Detail: Proton pump inhibitors (PPIs) are commonly used in intensive care unit (ICU) patients for various clinical conditions, including acute stress related gastrointestinal bleeding (ASRGIB) and clinically significant upper gastrointestinal bleeding (UGIB). Although randomized prospective clinical trials are limited with PPIs and other agents that suppress gastric acid, the Joint Commission on the Accreditation of Healthcare Organizations (JCAHO) requires patients receive acid-suppressive therapy on admission to any ICU. Physicians and pharmacists tend to choose the parenteral route for PPI administration rather than the enteral route despite several potential advantages for administration into the gastrointestinal tract. Factors supporting enteral PPI administration include: the ease with which PPIs can be formulated as a liquid suspension, their high bioavailability in healthy patients, an efficacy that has been shown to be greater than intravenous histamine-2 receptor antagonists (H2RA) therapy, and a low acquisition cost. In fact, studies completed in healthy patients demonstrate that enterally administered PPIs may lead to greater acid suppression than parenterally administered PPIs on a mg-for-mg basis. A potential limitation associated with the use of the gut to administer medication to the critically ill patient relates to whether the drug will be adequately absorbed. We have repeatedly showed at our institution (650 bed teaching hospital with 54 ICU beds) that seriously ill patients, adequately absorbed enterally administered PPIs and provide equal or superior acid suppression profiles when compared to equivalent doses of PPIs administered parenterally. Limited information is available on the utilization trends and associated potential cost savings with the use of enteral therapy compared with parenteral PPI administration in the ICU setting. Lansoprazole oral solutab use in the ICU and hospital setting may lead to further cost savings by reducing the lengthy preparation ease in administration compared with enterally administered PPIs like omeprazole, pantoprazole and esomeprazole. Therefore, to inform formulary decisions and cost-effective quality of care, we propose a real-world retrospective study of the correlates of and economic outcomes in terms of potential savings in drug costs with use of enteral PPI including lansoprazole solutab compared with parenteral PPI use in and out of the ICU.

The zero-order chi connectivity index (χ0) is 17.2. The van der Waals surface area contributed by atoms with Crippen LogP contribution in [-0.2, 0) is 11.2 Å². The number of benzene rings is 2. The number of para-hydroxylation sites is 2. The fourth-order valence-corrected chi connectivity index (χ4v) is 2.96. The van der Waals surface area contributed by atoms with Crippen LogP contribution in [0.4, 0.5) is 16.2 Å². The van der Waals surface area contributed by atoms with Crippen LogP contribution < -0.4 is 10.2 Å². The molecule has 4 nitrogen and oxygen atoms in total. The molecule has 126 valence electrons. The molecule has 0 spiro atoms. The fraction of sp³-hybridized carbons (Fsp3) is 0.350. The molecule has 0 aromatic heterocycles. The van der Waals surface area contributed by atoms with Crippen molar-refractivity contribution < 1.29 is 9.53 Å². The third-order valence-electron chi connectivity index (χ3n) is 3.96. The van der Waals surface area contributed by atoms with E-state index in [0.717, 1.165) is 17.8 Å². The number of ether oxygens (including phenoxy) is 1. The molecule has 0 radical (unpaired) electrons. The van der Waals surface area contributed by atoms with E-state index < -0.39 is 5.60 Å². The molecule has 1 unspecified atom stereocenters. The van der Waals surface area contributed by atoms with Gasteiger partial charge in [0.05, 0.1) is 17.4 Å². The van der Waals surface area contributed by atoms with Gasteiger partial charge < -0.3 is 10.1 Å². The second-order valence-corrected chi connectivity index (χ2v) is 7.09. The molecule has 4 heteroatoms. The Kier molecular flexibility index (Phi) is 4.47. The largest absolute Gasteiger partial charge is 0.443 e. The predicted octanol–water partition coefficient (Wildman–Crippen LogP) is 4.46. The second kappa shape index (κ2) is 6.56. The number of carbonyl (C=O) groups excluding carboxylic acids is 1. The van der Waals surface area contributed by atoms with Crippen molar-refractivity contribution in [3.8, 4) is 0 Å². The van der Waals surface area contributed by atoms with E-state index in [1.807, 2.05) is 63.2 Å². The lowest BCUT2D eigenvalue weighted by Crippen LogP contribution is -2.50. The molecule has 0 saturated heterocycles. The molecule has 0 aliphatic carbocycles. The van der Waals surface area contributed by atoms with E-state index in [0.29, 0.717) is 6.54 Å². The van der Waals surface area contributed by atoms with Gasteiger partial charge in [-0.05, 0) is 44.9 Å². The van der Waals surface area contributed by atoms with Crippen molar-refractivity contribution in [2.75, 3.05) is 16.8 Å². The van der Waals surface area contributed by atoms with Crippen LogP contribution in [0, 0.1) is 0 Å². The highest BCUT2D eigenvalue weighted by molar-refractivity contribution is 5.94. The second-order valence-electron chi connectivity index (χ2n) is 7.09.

RESEARCH DESIGN AND METHODS: